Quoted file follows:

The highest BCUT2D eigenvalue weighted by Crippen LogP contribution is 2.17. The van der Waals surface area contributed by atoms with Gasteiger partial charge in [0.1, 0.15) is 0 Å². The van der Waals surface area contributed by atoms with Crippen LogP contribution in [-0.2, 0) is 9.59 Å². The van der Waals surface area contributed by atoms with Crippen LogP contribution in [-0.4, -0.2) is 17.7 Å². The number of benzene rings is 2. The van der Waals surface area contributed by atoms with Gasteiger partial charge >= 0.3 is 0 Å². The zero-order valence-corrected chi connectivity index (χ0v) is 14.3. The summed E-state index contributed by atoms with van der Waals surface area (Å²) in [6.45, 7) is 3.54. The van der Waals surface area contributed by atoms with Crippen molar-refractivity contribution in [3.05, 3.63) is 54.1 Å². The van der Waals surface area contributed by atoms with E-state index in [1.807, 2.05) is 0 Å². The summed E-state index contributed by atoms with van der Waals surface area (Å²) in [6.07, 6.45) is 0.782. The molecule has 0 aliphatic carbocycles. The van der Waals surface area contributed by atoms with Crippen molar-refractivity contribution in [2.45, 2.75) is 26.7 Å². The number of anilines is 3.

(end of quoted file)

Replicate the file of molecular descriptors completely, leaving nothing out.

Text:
The highest BCUT2D eigenvalue weighted by Crippen LogP contribution is 2.17. The van der Waals surface area contributed by atoms with Gasteiger partial charge in [0.1, 0.15) is 0 Å². The van der Waals surface area contributed by atoms with Crippen LogP contribution in [-0.2, 0) is 9.59 Å². The van der Waals surface area contributed by atoms with Crippen LogP contribution in [-0.4, -0.2) is 17.7 Å². The number of benzene rings is 2. The van der Waals surface area contributed by atoms with Gasteiger partial charge >= 0.3 is 0 Å². The zero-order valence-corrected chi connectivity index (χ0v) is 14.3. The summed E-state index contributed by atoms with van der Waals surface area (Å²) in [6.45, 7) is 3.54. The van der Waals surface area contributed by atoms with Crippen molar-refractivity contribution in [3.05, 3.63) is 54.1 Å². The van der Waals surface area contributed by atoms with E-state index in [1.807, 2.05) is 0 Å². The summed E-state index contributed by atoms with van der Waals surface area (Å²) in [6.07, 6.45) is 0.782. The molecule has 0 aliphatic carbocycles. The van der Waals surface area contributed by atoms with Crippen molar-refractivity contribution in [2.45, 2.75) is 26.7 Å². The number of anilines is 3.